I have tried to derive an equation for the total energy of the universe. I have found that, $$E(t)= \delta\dot a(t)^2a(t)\Omega(t)$$ Where $\delta$ is just a positive constant, a(t) is the scale factor and $\Omega$ is the density parameter. From there I have taken the derivative with respect to time of both sides and I get, $$\dot E(t)= \delta\dot a(t)^3(2q(t)-\Omega(t))$$ Where $q(t)$ is the deceleration parameter. Since the universe isn't static, $\dot a(t)\neq0$. Therefore, the only way for which the 1st law of thermodynamics (energy cannot be created nor destroyed) not to be violated is for $2q(t)=\Omega(t)$ for all time in R+.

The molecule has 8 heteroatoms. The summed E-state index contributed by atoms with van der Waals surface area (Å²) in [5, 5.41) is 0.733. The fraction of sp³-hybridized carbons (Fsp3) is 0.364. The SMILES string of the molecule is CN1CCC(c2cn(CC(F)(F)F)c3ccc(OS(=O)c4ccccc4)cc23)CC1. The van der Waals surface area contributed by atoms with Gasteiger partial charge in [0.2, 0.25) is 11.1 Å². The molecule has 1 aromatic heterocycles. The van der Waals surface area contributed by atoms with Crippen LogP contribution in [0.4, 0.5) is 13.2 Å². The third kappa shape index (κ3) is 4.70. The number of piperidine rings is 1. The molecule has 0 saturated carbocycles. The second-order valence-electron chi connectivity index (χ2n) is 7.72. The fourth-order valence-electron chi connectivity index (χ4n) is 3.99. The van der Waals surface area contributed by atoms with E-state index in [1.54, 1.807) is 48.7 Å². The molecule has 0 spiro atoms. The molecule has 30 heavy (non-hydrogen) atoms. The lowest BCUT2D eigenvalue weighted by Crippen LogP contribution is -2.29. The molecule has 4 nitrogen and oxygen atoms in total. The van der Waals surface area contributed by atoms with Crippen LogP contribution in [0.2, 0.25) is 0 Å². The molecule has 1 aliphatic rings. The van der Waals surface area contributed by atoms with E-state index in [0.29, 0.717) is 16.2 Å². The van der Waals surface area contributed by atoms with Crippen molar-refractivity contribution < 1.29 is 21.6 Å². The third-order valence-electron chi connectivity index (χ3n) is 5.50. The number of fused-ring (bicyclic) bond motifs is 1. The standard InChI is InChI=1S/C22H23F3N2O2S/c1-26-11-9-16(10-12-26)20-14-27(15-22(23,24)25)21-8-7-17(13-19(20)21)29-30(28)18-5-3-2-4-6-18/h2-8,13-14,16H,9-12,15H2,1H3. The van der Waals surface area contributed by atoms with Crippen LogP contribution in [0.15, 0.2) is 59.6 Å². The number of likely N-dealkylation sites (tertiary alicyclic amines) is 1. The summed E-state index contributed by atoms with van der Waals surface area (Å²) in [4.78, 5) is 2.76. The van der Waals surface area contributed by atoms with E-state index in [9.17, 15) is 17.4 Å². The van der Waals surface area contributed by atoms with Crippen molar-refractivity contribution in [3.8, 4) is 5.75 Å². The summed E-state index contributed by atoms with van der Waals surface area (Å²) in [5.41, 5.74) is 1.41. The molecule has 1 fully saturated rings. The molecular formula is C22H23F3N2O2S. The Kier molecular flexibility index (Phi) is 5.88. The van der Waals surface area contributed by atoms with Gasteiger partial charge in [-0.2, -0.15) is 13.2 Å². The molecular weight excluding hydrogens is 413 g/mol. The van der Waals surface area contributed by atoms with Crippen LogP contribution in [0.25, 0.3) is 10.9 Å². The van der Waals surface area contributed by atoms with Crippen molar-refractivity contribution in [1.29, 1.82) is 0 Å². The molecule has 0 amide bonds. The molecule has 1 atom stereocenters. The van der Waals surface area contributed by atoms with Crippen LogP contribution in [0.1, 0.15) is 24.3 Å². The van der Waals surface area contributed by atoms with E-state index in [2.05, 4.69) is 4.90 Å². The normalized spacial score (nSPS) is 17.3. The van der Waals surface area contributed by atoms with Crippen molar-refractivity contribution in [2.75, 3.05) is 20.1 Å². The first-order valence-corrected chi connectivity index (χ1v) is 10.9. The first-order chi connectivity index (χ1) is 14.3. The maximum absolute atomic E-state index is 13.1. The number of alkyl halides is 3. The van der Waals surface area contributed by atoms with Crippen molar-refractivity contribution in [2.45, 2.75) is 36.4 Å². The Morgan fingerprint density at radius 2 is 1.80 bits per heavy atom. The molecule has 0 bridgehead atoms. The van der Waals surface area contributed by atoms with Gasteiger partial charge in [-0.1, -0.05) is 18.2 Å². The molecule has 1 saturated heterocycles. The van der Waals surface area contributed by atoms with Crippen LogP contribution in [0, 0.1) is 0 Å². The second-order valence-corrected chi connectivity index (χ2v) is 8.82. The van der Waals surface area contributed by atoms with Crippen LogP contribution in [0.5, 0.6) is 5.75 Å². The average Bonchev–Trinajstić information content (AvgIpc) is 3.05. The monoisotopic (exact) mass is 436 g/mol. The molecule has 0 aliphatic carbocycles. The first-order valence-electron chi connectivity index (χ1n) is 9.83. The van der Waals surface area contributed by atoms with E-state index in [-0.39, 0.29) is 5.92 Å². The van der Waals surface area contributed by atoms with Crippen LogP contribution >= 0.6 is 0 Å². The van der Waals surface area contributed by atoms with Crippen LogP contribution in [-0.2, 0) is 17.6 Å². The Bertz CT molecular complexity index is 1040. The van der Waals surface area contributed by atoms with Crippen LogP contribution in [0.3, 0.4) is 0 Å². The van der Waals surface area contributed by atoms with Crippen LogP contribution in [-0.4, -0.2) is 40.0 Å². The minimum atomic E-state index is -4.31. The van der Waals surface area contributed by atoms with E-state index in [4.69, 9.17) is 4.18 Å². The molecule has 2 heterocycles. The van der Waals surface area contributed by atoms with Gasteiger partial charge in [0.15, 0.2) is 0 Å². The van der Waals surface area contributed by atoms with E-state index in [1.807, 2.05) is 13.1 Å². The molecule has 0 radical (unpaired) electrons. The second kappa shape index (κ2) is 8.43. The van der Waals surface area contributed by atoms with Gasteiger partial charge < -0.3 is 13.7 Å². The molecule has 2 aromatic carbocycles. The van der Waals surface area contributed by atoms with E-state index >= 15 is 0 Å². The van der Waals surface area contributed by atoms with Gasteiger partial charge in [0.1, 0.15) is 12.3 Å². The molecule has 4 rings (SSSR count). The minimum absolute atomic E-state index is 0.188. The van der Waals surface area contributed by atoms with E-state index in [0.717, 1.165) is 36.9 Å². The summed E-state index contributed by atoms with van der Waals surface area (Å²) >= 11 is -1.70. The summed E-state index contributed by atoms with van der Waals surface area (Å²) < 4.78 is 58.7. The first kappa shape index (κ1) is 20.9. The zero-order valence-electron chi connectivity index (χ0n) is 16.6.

The problem is that today's value for the deceleration parameter is $q(t_0)\approx-0.55$, but by definition, the density parameter cannot be negative.
So is it possible that there exist other types of energies (of which we don't know of) that have different $w$ state parameters that make the real value of $q(t_0)>0$ for all time in R+ and thus allowing the conservation of energy? Or is the total energy of our universe just not constant?